Hilma af Klint, “Buddha’s Standpoint in the Earthly Life”, Nr. 3a, 1920. Public domain via Wikimedia. Edited by Christian Pogies.

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On Struggle and Contextualised History

Towards New Political Histories of International Human Rights Law. An Interview with Steven L.B. Jensen, Part 2


While we talked about new histories of social rights in Part I of our interview, the second part of the interview with Steven Jensen is about political history and the role of context in the interdisciplinary encounter between law and history.


In your recent text Writing Political Histories of International Human Rights Law, you quote the South African jurist Christoph Heyns as saying: ‘History – and in particular the history of sustained human struggle – constitutes the true foundation and validation of human rights’. What fascinates you about Heyns’ struggle approach to human rights?

Firstly, it is an open invitation from the field of law to the field of history for constructive engagement based on the recognition of a deep connection. I also find Heyns’ take on history rich and stimulating. In his understanding, history was both a forward-moving force that shapes the future – he talked about ‘the history we allow to unfold’ – and a retrospective site of experience, learning and understanding. I can work with that because history is not just about the past. It is the study of change, about narratives, a baseline upon which we make assumptions, and it is also about the present and the future (while also being able to serve as an antidote to presentism). His emphasis on struggle opens up how we study human rights history methodologically, temporally and substantively.

It is in these areas that the recent human rights historiography – alongside a shift in emphasis regarding the historical actors – has made the greatest inroads. Furthermore, the struggle approach also contains an element of theory development from the Global South. It took a while but opening up to voices and actors from the Global South and shifting how we access the sources and evidence that informs our stories has been perhaps the most enriching contribution that human rights historiography has made to the whole human rights field – both research and practice.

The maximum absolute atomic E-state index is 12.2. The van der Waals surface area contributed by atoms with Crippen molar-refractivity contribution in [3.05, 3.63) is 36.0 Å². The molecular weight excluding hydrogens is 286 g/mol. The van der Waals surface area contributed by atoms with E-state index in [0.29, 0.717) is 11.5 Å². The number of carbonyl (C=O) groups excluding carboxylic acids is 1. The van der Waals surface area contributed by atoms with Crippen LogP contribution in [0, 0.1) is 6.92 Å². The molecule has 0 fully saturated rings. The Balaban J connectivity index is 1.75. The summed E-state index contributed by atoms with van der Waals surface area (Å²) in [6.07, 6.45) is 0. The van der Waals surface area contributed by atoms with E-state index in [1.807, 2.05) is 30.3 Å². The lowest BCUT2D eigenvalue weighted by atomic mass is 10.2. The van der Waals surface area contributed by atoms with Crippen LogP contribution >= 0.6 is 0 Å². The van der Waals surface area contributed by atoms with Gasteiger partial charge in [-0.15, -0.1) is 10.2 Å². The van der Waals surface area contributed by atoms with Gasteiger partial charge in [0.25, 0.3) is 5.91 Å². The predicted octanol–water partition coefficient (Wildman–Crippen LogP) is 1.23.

Why was the historical context for Heyns’ notion of the struggle approach so important?

It featured in an article from 2001 which was the early Post-Apartheid era where the hopes and aspirations for a transformation of South African society was still very much alive. At the same time, it contained a reflection back on a violent and oppressive century although without detailing this. It is interesting how much the 20th century South African story shaped or mirrored the international human rights story over the same time span. What unfolded in South Africa regularly served as critical factors behind important developments in international human rights law and politics (see e.g. here and here). This was distilled in Heyns’ framing because he was so aware of this history.

This significance has manifested itself again very recently in South Africa bringing its genocide case against Israel before the International Court of Justice. There are so many layers of history involved in that case – including that of the Court itself when you e.g. think of the ICJs 1966 South West Africa ruling and its enduring impact on our contemporary international human rights legal frameworks. It may seem like a peculiar point but when I look at South Africa’s front bench of lawyers at The Hague, I could not help but think to myself there sits the author of the excellent scholarly work The Land is Ours. Black Lawyers and the Birth of Constitutionalism in South Africa (by Tembeka Ngcukaitobi). It is of course a very different case and context but then we are not compartmentalized human beings. I felt there was something enduring in Heyns’ articulation of the relationship between human rights (law) and history that I wanted to pay homage to and the context in which it emerged did not reduce its wider global applicability.

The History of International Law as an academic discipline has long focussed on legal doctrine. You argue in favour of a political history of human rights, which you do not want to be understood as ‘politicised’ but rather as ‘contextualised history’. Can you explain what that means?